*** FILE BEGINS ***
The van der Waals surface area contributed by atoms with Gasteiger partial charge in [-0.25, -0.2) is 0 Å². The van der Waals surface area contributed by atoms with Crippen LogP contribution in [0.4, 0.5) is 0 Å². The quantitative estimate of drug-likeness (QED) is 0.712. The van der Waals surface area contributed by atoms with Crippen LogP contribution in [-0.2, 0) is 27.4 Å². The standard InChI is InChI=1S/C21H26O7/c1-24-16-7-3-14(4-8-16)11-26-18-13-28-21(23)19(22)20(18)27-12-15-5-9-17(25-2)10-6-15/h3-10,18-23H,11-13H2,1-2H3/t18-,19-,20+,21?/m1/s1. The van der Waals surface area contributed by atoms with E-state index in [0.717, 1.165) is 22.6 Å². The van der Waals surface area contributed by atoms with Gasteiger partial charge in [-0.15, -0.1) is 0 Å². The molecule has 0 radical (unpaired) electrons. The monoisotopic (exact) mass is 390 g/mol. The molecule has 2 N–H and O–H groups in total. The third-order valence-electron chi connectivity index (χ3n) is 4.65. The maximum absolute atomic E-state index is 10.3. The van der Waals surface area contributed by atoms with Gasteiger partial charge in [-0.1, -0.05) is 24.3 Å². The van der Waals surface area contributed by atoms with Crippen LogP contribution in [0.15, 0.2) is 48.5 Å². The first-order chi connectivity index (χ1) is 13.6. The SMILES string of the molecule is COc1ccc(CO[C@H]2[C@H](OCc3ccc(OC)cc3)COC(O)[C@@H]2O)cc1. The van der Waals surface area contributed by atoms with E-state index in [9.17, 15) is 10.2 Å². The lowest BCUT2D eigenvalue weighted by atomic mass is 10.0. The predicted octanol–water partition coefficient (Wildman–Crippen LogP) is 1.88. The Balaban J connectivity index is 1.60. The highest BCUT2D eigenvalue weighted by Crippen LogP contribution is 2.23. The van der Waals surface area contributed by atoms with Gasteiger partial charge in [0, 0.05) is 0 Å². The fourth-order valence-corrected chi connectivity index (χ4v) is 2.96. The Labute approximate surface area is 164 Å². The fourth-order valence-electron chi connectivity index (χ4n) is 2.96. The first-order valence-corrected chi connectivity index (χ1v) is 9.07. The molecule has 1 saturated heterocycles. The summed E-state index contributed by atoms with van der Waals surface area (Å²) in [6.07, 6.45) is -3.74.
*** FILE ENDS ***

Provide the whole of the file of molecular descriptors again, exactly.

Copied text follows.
The van der Waals surface area contributed by atoms with Gasteiger partial charge in [-0.25, -0.2) is 0 Å². The van der Waals surface area contributed by atoms with Crippen LogP contribution in [0.4, 0.5) is 0 Å². The quantitative estimate of drug-likeness (QED) is 0.712. The van der Waals surface area contributed by atoms with Crippen LogP contribution in [-0.2, 0) is 27.4 Å². The standard InChI is InChI=1S/C21H26O7/c1-24-16-7-3-14(4-8-16)11-26-18-13-28-21(23)19(22)20(18)27-12-15-5-9-17(25-2)10-6-15/h3-10,18-23H,11-13H2,1-2H3/t18-,19-,20+,21?/m1/s1. The van der Waals surface area contributed by atoms with E-state index in [0.717, 1.165) is 22.6 Å². The van der Waals surface area contributed by atoms with Gasteiger partial charge in [-0.15, -0.1) is 0 Å². The molecule has 0 radical (unpaired) electrons. The monoisotopic (exact) mass is 390 g/mol. The molecule has 2 N–H and O–H groups in total. The third-order valence-electron chi connectivity index (χ3n) is 4.65. The maximum absolute atomic E-state index is 10.3. The van der Waals surface area contributed by atoms with Gasteiger partial charge in [-0.1, -0.05) is 24.3 Å². The van der Waals surface area contributed by atoms with Crippen LogP contribution in [0.15, 0.2) is 48.5 Å². The first-order chi connectivity index (χ1) is 13.6. The SMILES string of the molecule is COc1ccc(CO[C@H]2[C@H](OCc3ccc(OC)cc3)COC(O)[C@@H]2O)cc1. The van der Waals surface area contributed by atoms with E-state index in [9.17, 15) is 10.2 Å². The lowest BCUT2D eigenvalue weighted by atomic mass is 10.0. The predicted octanol–water partition coefficient (Wildman–Crippen LogP) is 1.88. The Balaban J connectivity index is 1.60. The highest BCUT2D eigenvalue weighted by Crippen LogP contribution is 2.23. The van der Waals surface area contributed by atoms with Gasteiger partial charge in [0, 0.05) is 0 Å². The fourth-order valence-corrected chi connectivity index (χ4v) is 2.96. The Labute approximate surface area is 164 Å². The fourth-order valence-electron chi connectivity index (χ4n) is 2.96. The first-order valence-corrected chi connectivity index (χ1v) is 9.07. The molecule has 1 saturated heterocycles. The summed E-state index contributed by atoms with van der Waals surface area (Å²) in [6.07, 6.45) is -3.74.